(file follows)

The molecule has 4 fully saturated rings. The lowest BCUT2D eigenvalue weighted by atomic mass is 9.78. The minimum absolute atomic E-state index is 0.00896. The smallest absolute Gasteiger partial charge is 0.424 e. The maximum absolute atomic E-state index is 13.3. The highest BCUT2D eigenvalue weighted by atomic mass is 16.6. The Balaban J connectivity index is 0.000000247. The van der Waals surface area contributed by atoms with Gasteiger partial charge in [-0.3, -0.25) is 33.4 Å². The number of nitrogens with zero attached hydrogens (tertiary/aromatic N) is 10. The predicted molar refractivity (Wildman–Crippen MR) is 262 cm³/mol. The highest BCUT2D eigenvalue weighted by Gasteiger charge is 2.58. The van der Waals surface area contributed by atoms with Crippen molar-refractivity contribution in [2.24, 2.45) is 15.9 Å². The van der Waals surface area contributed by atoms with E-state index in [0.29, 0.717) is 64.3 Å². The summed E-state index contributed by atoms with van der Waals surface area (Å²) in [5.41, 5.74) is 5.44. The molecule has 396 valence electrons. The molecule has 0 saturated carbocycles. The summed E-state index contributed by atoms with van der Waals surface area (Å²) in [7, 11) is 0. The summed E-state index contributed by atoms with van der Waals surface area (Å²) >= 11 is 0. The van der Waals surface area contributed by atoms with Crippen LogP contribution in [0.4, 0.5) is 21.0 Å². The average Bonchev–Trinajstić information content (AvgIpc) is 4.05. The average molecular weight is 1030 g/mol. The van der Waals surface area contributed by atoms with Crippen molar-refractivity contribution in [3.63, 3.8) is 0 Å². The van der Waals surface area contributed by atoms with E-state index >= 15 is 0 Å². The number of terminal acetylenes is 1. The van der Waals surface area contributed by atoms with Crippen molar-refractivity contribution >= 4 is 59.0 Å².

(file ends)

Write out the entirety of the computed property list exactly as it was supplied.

The molecule has 4 fully saturated rings. The lowest BCUT2D eigenvalue weighted by atomic mass is 9.78. The minimum absolute atomic E-state index is 0.00896. The smallest absolute Gasteiger partial charge is 0.424 e. The maximum absolute atomic E-state index is 13.3. The highest BCUT2D eigenvalue weighted by atomic mass is 16.6. The Balaban J connectivity index is 0.000000247. The van der Waals surface area contributed by atoms with Gasteiger partial charge in [-0.3, -0.25) is 33.4 Å². The number of nitrogens with zero attached hydrogens (tertiary/aromatic N) is 10. The predicted molar refractivity (Wildman–Crippen MR) is 262 cm³/mol. The highest BCUT2D eigenvalue weighted by Gasteiger charge is 2.58. The van der Waals surface area contributed by atoms with Crippen molar-refractivity contribution in [2.24, 2.45) is 15.9 Å². The van der Waals surface area contributed by atoms with E-state index in [0.29, 0.717) is 64.3 Å². The summed E-state index contributed by atoms with van der Waals surface area (Å²) in [5.41, 5.74) is 5.44. The molecule has 396 valence electrons. The molecule has 0 saturated carbocycles. The summed E-state index contributed by atoms with van der Waals surface area (Å²) in [7, 11) is 0. The summed E-state index contributed by atoms with van der Waals surface area (Å²) >= 11 is 0. The van der Waals surface area contributed by atoms with Crippen LogP contribution in [0.4, 0.5) is 21.0 Å². The average Bonchev–Trinajstić information content (AvgIpc) is 4.05. The average molecular weight is 1030 g/mol. The van der Waals surface area contributed by atoms with Crippen molar-refractivity contribution in [3.63, 3.8) is 0 Å². The van der Waals surface area contributed by atoms with E-state index >= 15 is 0 Å². The number of terminal acetylenes is 1. The van der Waals surface area contributed by atoms with Crippen molar-refractivity contribution >= 4 is 59.0 Å².